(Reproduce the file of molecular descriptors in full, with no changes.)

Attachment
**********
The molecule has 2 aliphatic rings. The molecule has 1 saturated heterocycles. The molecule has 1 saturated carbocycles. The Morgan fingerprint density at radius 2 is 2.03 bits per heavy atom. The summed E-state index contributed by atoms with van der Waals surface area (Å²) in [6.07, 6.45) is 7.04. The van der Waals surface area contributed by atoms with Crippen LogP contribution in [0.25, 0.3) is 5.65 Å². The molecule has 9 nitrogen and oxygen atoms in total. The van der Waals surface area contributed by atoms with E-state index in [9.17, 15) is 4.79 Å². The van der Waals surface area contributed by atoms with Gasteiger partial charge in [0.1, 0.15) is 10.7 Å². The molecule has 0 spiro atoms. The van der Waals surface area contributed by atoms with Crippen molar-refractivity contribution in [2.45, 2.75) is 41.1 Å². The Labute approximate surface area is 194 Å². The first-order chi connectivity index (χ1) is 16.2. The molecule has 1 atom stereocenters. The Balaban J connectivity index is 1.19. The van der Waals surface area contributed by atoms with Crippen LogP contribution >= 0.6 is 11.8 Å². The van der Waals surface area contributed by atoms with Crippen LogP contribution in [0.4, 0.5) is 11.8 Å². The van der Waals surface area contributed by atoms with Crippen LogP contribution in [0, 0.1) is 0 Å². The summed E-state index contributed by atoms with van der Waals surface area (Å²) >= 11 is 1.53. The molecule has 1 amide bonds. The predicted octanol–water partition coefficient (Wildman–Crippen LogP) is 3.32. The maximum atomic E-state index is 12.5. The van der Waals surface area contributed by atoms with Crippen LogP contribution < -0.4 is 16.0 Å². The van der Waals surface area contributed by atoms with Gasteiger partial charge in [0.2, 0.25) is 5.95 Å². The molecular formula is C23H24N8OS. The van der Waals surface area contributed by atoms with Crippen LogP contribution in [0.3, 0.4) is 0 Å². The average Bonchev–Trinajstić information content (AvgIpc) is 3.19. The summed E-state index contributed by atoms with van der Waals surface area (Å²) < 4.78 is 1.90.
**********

The molecule has 2 aliphatic rings. The molecule has 1 saturated heterocycles. The molecule has 1 saturated carbocycles. The Morgan fingerprint density at radius 2 is 2.03 bits per heavy atom. The summed E-state index contributed by atoms with van der Waals surface area (Å²) in [6.07, 6.45) is 7.04. The van der Waals surface area contributed by atoms with Crippen LogP contribution in [0.25, 0.3) is 5.65 Å². The molecule has 9 nitrogen and oxygen atoms in total. The van der Waals surface area contributed by atoms with E-state index in [9.17, 15) is 4.79 Å². The van der Waals surface area contributed by atoms with Gasteiger partial charge in [0.1, 0.15) is 10.7 Å². The molecule has 0 spiro atoms. The van der Waals surface area contributed by atoms with Crippen molar-refractivity contribution in [2.45, 2.75) is 41.1 Å². The Labute approximate surface area is 194 Å². The first-order chi connectivity index (χ1) is 16.2. The molecule has 1 atom stereocenters. The Balaban J connectivity index is 1.19. The van der Waals surface area contributed by atoms with Crippen LogP contribution >= 0.6 is 11.8 Å². The van der Waals surface area contributed by atoms with Crippen LogP contribution in [0.4, 0.5) is 11.8 Å². The van der Waals surface area contributed by atoms with Crippen LogP contribution in [0, 0.1) is 0 Å². The summed E-state index contributed by atoms with van der Waals surface area (Å²) >= 11 is 1.53. The molecule has 1 amide bonds. The predicted octanol–water partition coefficient (Wildman–Crippen LogP) is 3.32. The maximum atomic E-state index is 12.5. The van der Waals surface area contributed by atoms with Crippen LogP contribution < -0.4 is 16.0 Å². The van der Waals surface area contributed by atoms with Gasteiger partial charge in [0.2, 0.25) is 5.95 Å². The molecular formula is C23H24N8OS. The van der Waals surface area contributed by atoms with Crippen LogP contribution in [0.3, 0.4) is 0 Å². The average Bonchev–Trinajstić information content (AvgIpc) is 3.19. The summed E-state index contributed by atoms with van der Waals surface area (Å²) < 4.78 is 1.90.